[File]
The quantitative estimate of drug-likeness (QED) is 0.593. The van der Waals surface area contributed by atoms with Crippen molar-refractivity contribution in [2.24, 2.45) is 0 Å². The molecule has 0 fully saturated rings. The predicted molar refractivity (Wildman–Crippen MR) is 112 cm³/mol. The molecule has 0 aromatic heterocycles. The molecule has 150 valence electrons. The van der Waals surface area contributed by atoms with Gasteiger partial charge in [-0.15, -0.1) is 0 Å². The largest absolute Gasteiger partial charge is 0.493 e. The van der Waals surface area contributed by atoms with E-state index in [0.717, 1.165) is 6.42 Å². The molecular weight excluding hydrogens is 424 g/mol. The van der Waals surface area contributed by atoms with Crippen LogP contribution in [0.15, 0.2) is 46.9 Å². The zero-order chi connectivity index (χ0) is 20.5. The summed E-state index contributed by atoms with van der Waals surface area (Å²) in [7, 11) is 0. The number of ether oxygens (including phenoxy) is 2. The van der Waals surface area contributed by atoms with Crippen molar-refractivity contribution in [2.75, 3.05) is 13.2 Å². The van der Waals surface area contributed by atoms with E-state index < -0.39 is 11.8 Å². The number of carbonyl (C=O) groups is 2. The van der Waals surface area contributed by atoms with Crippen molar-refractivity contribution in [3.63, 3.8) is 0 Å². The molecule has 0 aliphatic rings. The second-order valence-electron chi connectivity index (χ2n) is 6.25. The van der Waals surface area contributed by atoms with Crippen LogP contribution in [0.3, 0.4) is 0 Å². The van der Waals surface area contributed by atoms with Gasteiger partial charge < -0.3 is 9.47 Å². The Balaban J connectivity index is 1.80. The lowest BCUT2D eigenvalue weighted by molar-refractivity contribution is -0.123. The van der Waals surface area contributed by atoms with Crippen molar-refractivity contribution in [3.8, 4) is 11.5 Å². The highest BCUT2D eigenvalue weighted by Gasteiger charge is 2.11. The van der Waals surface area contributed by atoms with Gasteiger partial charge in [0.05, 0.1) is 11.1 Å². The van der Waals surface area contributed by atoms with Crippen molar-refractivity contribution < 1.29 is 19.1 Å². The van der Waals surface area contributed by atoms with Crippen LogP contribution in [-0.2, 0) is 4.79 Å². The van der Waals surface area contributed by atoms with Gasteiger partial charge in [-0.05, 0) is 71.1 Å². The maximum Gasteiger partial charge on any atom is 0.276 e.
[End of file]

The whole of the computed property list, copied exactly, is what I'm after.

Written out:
The quantitative estimate of drug-likeness (QED) is 0.593. The van der Waals surface area contributed by atoms with Crippen molar-refractivity contribution in [2.24, 2.45) is 0 Å². The molecule has 0 fully saturated rings. The predicted molar refractivity (Wildman–Crippen MR) is 112 cm³/mol. The molecule has 0 aromatic heterocycles. The molecule has 150 valence electrons. The van der Waals surface area contributed by atoms with Gasteiger partial charge in [-0.15, -0.1) is 0 Å². The largest absolute Gasteiger partial charge is 0.493 e. The van der Waals surface area contributed by atoms with E-state index in [0.717, 1.165) is 6.42 Å². The molecular weight excluding hydrogens is 424 g/mol. The van der Waals surface area contributed by atoms with Crippen LogP contribution in [0.15, 0.2) is 46.9 Å². The zero-order chi connectivity index (χ0) is 20.5. The summed E-state index contributed by atoms with van der Waals surface area (Å²) in [7, 11) is 0. The number of ether oxygens (including phenoxy) is 2. The van der Waals surface area contributed by atoms with Crippen molar-refractivity contribution in [2.75, 3.05) is 13.2 Å². The van der Waals surface area contributed by atoms with E-state index < -0.39 is 11.8 Å². The number of carbonyl (C=O) groups is 2. The van der Waals surface area contributed by atoms with Crippen molar-refractivity contribution in [3.63, 3.8) is 0 Å². The molecule has 0 aliphatic rings. The second-order valence-electron chi connectivity index (χ2n) is 6.25. The van der Waals surface area contributed by atoms with Crippen LogP contribution in [0.3, 0.4) is 0 Å². The van der Waals surface area contributed by atoms with Gasteiger partial charge < -0.3 is 9.47 Å². The Balaban J connectivity index is 1.80. The lowest BCUT2D eigenvalue weighted by molar-refractivity contribution is -0.123. The van der Waals surface area contributed by atoms with Crippen molar-refractivity contribution in [3.8, 4) is 11.5 Å². The highest BCUT2D eigenvalue weighted by Gasteiger charge is 2.11. The van der Waals surface area contributed by atoms with Gasteiger partial charge in [0.05, 0.1) is 11.1 Å². The van der Waals surface area contributed by atoms with Crippen molar-refractivity contribution < 1.29 is 19.1 Å². The van der Waals surface area contributed by atoms with Crippen LogP contribution in [-0.2, 0) is 4.79 Å². The van der Waals surface area contributed by atoms with Gasteiger partial charge in [-0.05, 0) is 71.1 Å². The maximum Gasteiger partial charge on any atom is 0.276 e.